Repo Man

Cyburbian
Messages
2,550
Points
25
Any money-making scheme where you have to try and lure your friends into joining for you to make money is a scam in my book. If one of my friends came forward with something like that, I would be offended that they were trying to scam me to make a few bucks. If you need extra money there are lots of other ways to do it, like scalping concert tickets or buying crap at rummage sales and selling it on E-bay for way more that you bought it for.
 

PlannerByDay

Cyburbian
Messages
1,827
Points
24
Repo Man said:
Any money-making scheme where you have to try and lure your friends into joining for you to make money is a scam in my book. If one of my friends came forward with something like that, I would be offended that they were trying to scam me to make a few bucks. bought it for.
Repo Man,

That is totally how I felt as my org. post stated. DON'T TRY TO HUSTLE ME. His justification was that if we (him, me and my other firends) all did it we could quite our day jobs in a couple years and just work a few hours a week and play the rest.

I thought no way dude, I don't have planner burnout yet.
 

PlannerByDay

Cyburbian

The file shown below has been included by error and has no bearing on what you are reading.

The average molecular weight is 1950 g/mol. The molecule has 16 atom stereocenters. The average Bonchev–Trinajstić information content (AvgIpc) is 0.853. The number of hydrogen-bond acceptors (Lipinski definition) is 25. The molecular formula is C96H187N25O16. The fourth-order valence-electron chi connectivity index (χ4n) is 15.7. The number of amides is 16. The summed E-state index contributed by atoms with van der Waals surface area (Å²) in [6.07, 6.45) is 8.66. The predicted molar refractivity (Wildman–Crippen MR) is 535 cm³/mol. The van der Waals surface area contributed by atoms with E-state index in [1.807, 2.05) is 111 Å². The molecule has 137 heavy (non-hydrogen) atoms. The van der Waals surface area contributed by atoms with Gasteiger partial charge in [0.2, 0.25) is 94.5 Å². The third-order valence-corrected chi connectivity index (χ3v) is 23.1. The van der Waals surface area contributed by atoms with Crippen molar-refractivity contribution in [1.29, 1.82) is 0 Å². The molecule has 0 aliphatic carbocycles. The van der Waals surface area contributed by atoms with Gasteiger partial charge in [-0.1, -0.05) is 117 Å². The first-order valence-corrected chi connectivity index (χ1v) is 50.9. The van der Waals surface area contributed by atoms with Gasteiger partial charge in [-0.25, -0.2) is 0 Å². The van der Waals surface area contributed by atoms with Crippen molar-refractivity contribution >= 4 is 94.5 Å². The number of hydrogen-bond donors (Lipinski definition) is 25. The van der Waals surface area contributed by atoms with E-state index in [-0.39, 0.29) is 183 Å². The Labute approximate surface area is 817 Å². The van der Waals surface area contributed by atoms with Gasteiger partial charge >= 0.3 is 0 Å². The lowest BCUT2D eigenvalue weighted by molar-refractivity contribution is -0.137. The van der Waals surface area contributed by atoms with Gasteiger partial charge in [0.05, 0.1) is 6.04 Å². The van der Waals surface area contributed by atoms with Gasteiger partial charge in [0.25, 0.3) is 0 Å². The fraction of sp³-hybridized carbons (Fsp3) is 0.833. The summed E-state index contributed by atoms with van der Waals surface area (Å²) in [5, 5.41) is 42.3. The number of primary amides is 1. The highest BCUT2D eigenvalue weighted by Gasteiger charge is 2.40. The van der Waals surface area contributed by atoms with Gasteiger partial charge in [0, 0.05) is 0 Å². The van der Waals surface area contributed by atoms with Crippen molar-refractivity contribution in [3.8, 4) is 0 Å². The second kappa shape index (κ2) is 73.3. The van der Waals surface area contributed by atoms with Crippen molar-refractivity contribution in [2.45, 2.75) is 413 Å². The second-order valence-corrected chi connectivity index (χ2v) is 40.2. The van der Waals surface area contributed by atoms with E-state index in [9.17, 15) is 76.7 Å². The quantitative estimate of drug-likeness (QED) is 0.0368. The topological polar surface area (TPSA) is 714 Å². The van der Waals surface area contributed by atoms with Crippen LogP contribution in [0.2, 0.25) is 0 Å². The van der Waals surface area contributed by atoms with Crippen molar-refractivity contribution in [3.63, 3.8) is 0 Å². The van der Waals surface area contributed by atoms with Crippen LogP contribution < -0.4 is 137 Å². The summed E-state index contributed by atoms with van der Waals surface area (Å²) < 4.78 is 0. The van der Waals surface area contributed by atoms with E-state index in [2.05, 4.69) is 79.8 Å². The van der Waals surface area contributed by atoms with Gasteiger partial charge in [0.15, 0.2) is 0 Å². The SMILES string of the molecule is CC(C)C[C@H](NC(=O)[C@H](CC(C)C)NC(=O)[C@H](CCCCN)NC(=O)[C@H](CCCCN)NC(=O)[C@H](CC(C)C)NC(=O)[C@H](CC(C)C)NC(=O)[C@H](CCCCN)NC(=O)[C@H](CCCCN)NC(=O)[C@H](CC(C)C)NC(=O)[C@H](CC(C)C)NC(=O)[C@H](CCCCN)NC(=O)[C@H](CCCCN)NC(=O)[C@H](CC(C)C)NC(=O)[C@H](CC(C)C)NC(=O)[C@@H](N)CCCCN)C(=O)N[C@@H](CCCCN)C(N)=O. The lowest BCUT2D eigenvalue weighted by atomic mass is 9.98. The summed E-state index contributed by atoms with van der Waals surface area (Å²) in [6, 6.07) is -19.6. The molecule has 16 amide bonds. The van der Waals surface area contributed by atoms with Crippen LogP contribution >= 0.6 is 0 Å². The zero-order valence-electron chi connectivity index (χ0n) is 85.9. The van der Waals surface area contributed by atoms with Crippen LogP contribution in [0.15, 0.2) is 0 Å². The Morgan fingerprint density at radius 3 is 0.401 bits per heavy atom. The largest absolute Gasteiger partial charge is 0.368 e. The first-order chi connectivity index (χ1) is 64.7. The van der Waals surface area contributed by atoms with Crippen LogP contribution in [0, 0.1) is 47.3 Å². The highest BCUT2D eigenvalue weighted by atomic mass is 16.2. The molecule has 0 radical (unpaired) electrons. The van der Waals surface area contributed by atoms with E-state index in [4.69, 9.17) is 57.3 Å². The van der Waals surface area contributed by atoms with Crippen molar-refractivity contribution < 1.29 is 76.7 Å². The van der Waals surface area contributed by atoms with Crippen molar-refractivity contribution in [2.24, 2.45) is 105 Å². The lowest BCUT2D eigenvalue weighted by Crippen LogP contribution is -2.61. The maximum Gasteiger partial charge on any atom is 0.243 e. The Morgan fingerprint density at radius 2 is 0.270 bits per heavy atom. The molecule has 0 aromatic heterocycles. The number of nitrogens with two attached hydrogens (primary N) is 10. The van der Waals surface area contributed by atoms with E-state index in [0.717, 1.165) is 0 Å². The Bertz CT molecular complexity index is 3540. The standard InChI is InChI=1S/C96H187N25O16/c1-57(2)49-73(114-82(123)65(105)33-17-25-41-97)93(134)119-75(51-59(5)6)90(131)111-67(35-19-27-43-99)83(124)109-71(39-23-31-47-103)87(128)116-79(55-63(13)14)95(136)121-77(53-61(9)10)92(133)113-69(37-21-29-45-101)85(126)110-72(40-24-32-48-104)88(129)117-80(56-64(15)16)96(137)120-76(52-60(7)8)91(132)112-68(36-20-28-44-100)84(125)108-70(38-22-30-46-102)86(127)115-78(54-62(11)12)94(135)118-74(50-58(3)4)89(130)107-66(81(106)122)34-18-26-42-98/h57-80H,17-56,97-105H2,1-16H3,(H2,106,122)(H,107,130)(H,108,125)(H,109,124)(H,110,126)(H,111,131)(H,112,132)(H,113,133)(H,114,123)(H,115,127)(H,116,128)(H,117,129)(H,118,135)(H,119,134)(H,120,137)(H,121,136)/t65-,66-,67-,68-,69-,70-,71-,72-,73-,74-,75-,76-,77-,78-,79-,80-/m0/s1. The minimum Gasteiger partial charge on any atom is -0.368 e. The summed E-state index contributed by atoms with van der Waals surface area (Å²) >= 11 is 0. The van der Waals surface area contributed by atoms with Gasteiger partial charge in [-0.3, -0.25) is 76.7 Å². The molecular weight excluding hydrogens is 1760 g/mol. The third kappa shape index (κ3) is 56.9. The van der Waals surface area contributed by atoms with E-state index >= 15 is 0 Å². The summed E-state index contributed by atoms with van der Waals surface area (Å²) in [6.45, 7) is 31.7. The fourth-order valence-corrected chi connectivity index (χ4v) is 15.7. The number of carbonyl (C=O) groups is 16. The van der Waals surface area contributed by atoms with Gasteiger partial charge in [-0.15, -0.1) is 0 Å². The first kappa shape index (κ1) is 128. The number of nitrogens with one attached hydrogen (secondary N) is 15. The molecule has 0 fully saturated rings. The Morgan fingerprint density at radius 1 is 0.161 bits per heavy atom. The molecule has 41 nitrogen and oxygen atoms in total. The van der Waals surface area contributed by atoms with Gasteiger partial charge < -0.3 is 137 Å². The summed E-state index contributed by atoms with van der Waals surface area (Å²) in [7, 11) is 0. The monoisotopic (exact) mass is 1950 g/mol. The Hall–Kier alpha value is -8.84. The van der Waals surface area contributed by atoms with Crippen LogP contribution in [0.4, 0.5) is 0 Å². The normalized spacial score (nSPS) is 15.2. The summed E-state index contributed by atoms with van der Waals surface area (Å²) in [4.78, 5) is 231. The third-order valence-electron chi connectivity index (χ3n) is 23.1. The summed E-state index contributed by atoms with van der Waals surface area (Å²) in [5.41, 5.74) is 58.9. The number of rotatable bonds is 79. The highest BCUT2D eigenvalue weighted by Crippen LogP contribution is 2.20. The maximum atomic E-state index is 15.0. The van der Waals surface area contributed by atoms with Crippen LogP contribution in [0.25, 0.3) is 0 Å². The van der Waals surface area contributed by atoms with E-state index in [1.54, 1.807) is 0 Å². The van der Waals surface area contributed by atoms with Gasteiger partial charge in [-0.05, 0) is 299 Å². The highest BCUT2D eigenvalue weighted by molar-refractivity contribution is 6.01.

Messages
1,827
Points
24
Here is another question.

Should I question his friendship or should I just consider him "brainwashed " into thinking this is a good idea and he is only trying to share a potential business opportunity with his friends?
 

BKM

Cyburbian
Messages
6,464
Points
29
Stay away! It seems like a lot of these groups are quasi-religious or even cultlike in nature (Not that some people can't make a few extra bucks). Mathematics show that the endless profits promoted by these groups just can't work. They depend on sucking in the less dedicated/less connected/etc. to pay for the upline's profits.

Plus, MLMs are the biggest cause of "street spam" out there. They used to plaster my city with "Lose weight fast" and "work from home" crap. Seems to have calmed down-the internet is a better hunting ground.
 

Dan

Dear Leader
Staff member
Moderator
Messages
17,847
Points
59
That's one thing about MLMs, Josh ... you quickly lose any friends and alienate any acquaintences that you might have, because you're trying to rope them into your "downline."

An ex-girlfriend's mother was involved in Amway. Amway sales is akin to fundamentalist Christianity; many downline leaders follow the same model for gaining new recruits as some evangelical Protestant churches. Just like fundies, seldom do those caught up in Amway speak for more than a few minutes without mentioning the "fantastic opportunities" they get from selling laundry detergent. They're always "witnessing."